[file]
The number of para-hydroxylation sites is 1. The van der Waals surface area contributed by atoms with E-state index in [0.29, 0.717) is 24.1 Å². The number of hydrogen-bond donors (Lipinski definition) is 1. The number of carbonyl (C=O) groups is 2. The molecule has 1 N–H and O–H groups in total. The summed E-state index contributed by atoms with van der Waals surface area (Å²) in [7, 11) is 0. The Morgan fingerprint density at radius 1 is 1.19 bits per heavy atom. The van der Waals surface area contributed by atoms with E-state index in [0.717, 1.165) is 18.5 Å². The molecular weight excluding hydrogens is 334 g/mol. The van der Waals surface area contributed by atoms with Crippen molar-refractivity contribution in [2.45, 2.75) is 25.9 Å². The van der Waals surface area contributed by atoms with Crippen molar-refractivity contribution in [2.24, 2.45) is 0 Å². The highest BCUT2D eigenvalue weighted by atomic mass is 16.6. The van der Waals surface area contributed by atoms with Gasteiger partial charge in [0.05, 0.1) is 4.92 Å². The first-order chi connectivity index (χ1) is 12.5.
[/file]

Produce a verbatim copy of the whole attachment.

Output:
The number of para-hydroxylation sites is 1. The van der Waals surface area contributed by atoms with E-state index in [0.29, 0.717) is 24.1 Å². The number of hydrogen-bond donors (Lipinski definition) is 1. The number of carbonyl (C=O) groups is 2. The molecule has 1 N–H and O–H groups in total. The summed E-state index contributed by atoms with van der Waals surface area (Å²) in [7, 11) is 0. The Morgan fingerprint density at radius 1 is 1.19 bits per heavy atom. The van der Waals surface area contributed by atoms with E-state index in [0.717, 1.165) is 18.5 Å². The molecular weight excluding hydrogens is 334 g/mol. The van der Waals surface area contributed by atoms with Crippen molar-refractivity contribution in [2.45, 2.75) is 25.9 Å². The van der Waals surface area contributed by atoms with Crippen molar-refractivity contribution in [2.24, 2.45) is 0 Å². The highest BCUT2D eigenvalue weighted by atomic mass is 16.6. The van der Waals surface area contributed by atoms with Gasteiger partial charge in [0.05, 0.1) is 4.92 Å². The first-order chi connectivity index (χ1) is 12.5.